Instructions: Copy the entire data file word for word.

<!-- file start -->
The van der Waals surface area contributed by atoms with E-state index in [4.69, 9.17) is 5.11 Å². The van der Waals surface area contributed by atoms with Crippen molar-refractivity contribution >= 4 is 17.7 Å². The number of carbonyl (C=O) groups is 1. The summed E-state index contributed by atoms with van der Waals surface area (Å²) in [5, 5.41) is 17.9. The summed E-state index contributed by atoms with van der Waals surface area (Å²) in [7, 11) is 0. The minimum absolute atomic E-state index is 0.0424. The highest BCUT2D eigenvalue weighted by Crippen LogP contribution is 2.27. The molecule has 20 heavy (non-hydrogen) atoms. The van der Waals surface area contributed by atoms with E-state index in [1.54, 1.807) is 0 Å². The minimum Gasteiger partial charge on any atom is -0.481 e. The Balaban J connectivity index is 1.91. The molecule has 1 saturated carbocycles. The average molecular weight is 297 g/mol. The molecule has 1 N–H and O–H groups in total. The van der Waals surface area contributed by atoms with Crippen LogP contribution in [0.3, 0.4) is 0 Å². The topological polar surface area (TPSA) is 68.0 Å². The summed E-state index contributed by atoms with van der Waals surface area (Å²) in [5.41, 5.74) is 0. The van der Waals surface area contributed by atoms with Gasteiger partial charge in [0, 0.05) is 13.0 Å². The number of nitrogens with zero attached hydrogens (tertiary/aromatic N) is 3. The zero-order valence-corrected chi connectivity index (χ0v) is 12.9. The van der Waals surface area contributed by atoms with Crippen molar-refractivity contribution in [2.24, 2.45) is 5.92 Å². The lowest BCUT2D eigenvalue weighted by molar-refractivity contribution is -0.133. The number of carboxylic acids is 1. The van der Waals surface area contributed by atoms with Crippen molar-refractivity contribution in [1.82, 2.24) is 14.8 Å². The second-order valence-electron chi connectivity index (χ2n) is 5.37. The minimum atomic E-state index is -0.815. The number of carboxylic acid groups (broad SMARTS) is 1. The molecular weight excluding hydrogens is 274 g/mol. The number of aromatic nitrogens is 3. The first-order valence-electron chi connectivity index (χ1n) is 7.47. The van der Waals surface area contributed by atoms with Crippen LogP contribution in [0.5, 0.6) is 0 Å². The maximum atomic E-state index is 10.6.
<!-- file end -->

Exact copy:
The van der Waals surface area contributed by atoms with E-state index in [4.69, 9.17) is 5.11 Å². The van der Waals surface area contributed by atoms with Crippen molar-refractivity contribution >= 4 is 17.7 Å². The number of carbonyl (C=O) groups is 1. The summed E-state index contributed by atoms with van der Waals surface area (Å²) in [5, 5.41) is 17.9. The summed E-state index contributed by atoms with van der Waals surface area (Å²) in [7, 11) is 0. The minimum absolute atomic E-state index is 0.0424. The highest BCUT2D eigenvalue weighted by Crippen LogP contribution is 2.27. The molecule has 20 heavy (non-hydrogen) atoms. The van der Waals surface area contributed by atoms with E-state index in [1.54, 1.807) is 0 Å². The minimum Gasteiger partial charge on any atom is -0.481 e. The Balaban J connectivity index is 1.91. The molecule has 1 saturated carbocycles. The average molecular weight is 297 g/mol. The molecule has 1 N–H and O–H groups in total. The van der Waals surface area contributed by atoms with Crippen LogP contribution in [0.3, 0.4) is 0 Å². The topological polar surface area (TPSA) is 68.0 Å². The summed E-state index contributed by atoms with van der Waals surface area (Å²) in [5.41, 5.74) is 0. The van der Waals surface area contributed by atoms with Gasteiger partial charge in [0, 0.05) is 13.0 Å². The number of nitrogens with zero attached hydrogens (tertiary/aromatic N) is 3. The zero-order valence-corrected chi connectivity index (χ0v) is 12.9. The van der Waals surface area contributed by atoms with Crippen molar-refractivity contribution in [2.24, 2.45) is 5.92 Å². The lowest BCUT2D eigenvalue weighted by molar-refractivity contribution is -0.133. The number of carboxylic acids is 1. The van der Waals surface area contributed by atoms with Crippen molar-refractivity contribution in [1.82, 2.24) is 14.8 Å². The second-order valence-electron chi connectivity index (χ2n) is 5.37. The minimum atomic E-state index is -0.815. The number of carboxylic acid groups (broad SMARTS) is 1. The molecular weight excluding hydrogens is 274 g/mol. The number of aromatic nitrogens is 3. The first-order valence-electron chi connectivity index (χ1n) is 7.47. The van der Waals surface area contributed by atoms with Crippen LogP contribution in [0.5, 0.6) is 0 Å². The maximum atomic E-state index is 10.6.